A Diary of Women By Women. A Day in the Life of Women. On a Search of Women's Identity.
A Diary of Women By Women
A Day in the Life of Women
Time hath moved no more. As I seek for the truth, I have run into many a question that bewilders my mind with anger and frustration. Still I but find it amusing to poke fun of. The progression of women seems to be no worst now than that of Elizabethan time. In a world where men are responsible of creating words to songs, sonnets, plays, the rights for women was dimmed.
I recalled Professor Trevelyan who declared that in considering the works of Shakespeare, that there would never exist a woman who could posses his genius. I have news for the dead bishop, Shakespeare works of art were created not by Shakespeare himself, but, by his sister. Her name, Judith. A gifted woman that because of the hard times that women were living was forced to give ownership to her brother, who was a man.
In Renaissance time, marriage was a must but, there many that did not. This was considered bad luck, instead of a choice. The “Virgin Queen” Elizabeth considered herself married to her people. (Bedford Companion, pg. 299)
I have been blessed in my life, as you well know dear friend. As I have shared many a life experiences you have become witness to my eternal gratitude as a wife and mother. For from this I have inspired my creativity. The biggest of my inspiration are my children, those four cocks and hens. To them, if one day I shall pass, I would like you to relay the following: I have birth you, nursed you, taught you to sing and fly, to no near end. I was blessed with your presence for such a short time until you took your flight of life or end. One day as my presence fades, you will be my proof of life. I will live among you, always a mother, a wife, a woman.
Anne Bradstreet (In Reference to Her Children)
Today I ran into a friend that I have not encountered in about ten years. As I was face to face with this friend or foe, all the emotions that have been locked inside of me, came rushing through my veins, like the same blood that my body does desire to keep me alive at the same time as my death. Once again I had an affair with death. What once happened by pure accident has now become my drug of choice, although I have only taste tested three times. How can one posses such power to end it all in a moment? Am I the artist of my own creation? I am a powerful miracle. Oh! Sweet Diary, how I long to feel it once more, the rush, the power, the blood that today comforts my flesh and that tomorrow will turn to ashes. Until then, I wait, because I know one day we will be as one.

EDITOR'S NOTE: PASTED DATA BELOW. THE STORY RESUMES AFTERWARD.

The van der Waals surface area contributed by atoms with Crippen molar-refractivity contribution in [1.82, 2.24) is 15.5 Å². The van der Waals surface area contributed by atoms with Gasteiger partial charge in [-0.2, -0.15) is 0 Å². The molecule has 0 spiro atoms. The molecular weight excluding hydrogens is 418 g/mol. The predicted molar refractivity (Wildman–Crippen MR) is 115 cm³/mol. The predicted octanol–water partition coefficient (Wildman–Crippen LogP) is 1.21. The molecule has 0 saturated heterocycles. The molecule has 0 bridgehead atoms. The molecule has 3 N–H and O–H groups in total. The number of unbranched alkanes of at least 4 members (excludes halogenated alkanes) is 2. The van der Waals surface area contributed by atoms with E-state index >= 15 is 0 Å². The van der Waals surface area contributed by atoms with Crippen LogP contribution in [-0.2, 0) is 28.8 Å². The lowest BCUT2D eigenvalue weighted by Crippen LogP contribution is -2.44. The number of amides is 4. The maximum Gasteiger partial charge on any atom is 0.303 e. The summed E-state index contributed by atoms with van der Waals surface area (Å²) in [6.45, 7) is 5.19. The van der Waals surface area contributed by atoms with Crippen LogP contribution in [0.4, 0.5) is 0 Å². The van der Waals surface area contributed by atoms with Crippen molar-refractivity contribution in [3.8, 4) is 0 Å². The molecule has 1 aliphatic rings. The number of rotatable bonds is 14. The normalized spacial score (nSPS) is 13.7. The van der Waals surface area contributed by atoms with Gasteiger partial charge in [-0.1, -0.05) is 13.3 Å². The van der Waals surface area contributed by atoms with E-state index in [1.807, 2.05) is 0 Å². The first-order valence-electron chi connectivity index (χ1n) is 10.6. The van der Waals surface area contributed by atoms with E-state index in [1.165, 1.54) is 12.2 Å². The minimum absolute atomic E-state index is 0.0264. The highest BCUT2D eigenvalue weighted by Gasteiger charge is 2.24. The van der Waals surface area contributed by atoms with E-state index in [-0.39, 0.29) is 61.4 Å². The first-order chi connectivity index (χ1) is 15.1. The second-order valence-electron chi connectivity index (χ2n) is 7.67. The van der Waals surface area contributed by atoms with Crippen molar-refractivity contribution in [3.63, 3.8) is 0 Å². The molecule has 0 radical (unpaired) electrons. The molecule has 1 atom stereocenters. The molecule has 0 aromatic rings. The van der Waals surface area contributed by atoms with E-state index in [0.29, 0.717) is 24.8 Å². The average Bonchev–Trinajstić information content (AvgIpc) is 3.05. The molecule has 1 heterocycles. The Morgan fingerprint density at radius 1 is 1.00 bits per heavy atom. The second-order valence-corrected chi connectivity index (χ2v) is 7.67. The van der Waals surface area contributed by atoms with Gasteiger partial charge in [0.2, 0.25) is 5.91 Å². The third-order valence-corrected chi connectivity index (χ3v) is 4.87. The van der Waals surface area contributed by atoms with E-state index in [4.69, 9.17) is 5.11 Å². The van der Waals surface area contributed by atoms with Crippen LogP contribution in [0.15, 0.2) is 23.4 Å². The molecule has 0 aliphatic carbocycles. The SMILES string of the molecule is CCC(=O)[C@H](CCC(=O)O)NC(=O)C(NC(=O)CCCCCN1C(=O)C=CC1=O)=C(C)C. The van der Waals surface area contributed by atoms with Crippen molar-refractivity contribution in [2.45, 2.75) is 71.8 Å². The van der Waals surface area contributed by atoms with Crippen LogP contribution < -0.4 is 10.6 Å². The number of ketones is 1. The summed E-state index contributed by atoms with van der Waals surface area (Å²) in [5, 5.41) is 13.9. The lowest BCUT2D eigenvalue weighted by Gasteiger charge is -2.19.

Sylvia Plath (Lady Lazarus)
One more of the recurring themes in this anthology, as it is in many of the works by Shakespeare ,was death and suicide. Romeo at the feeling of losing his one love took by his own hand his own life.
As the analyst that I am, I have found that violence is a present reminder that we are creatures trapped in our own curiosity and that it fascinates us without rhyme nor reason. Why is it that through history we have been fascinated with crime and the mystery it involves in solving it? Take the life of Connie, for example, an American teenage girl, who is curious with boys, and has no interest in living her life as her parents desire. Connie, caught in a web of a serial killer, Arnold Friend, whose smooth talking got Connie to follow his directions to go with him where ultimately, she would end up raped and dead. She was left powerless, a slave to his desire. It was not her being weak as a woman nor his strength of being a man, that drove her to tragedy. It was her nature.
Joyce Carol Oates (Where Are You Going..)
Joyce Carol Oates
Growing up as a Chicano, I have learned to appreciate two cultures, the American and the Mexican. Because I am both. I have moved around and to my knowledge I have not left at all. I have been blessed with a family that has stayed united through poverty and hunger. I give thanks to my parents who have set the foundation of my gift through stories and myths, like La Llorona which inspired my novel, “Woman Hollering Creek.” All women have a little bit of Cleofilas inside that is waiting to let out there own holler to let the silence break the cycle, be free, and accomplish happiness.
I remember it like it was yesterday. An ironic trip that took my mother to my uncle’s funeral, and in return claimed her own life. Oh! God! I do not question you, because I know that on that day, the day before her return, my mother lived every religious experience that indicated she knew what was coming. She went on a religious excursion that took her to visit several churches and its saints, she got confessed and took the body of Christ during mass. She fell ill while the bus rested at a shopping center, which was the last stop to see her alive. A priest appears dressed in humble attire and sandals, as she is pronounced dead of a heart attack by a doctor traveling with them. He offers himself to my dad to perform the last rites.
La Flor que Marchito
When the priest is done, he steps off the bus and leaves. Another passenger tries to go after him so he can console my very distraught father. The priest in nowhere to be found. The passenger asks around in the shops where they respond in confusingly, that it is impossible for a priest to be walking around in that attire there was not a church near by. Whether it was faith, dear diary, or it was hope. It was a death well deserved by a woman who lived her life religiously, and faithfully. No matter what challenges she faced, like women, she did not let them be obstacles, instead she defeated them in triumph.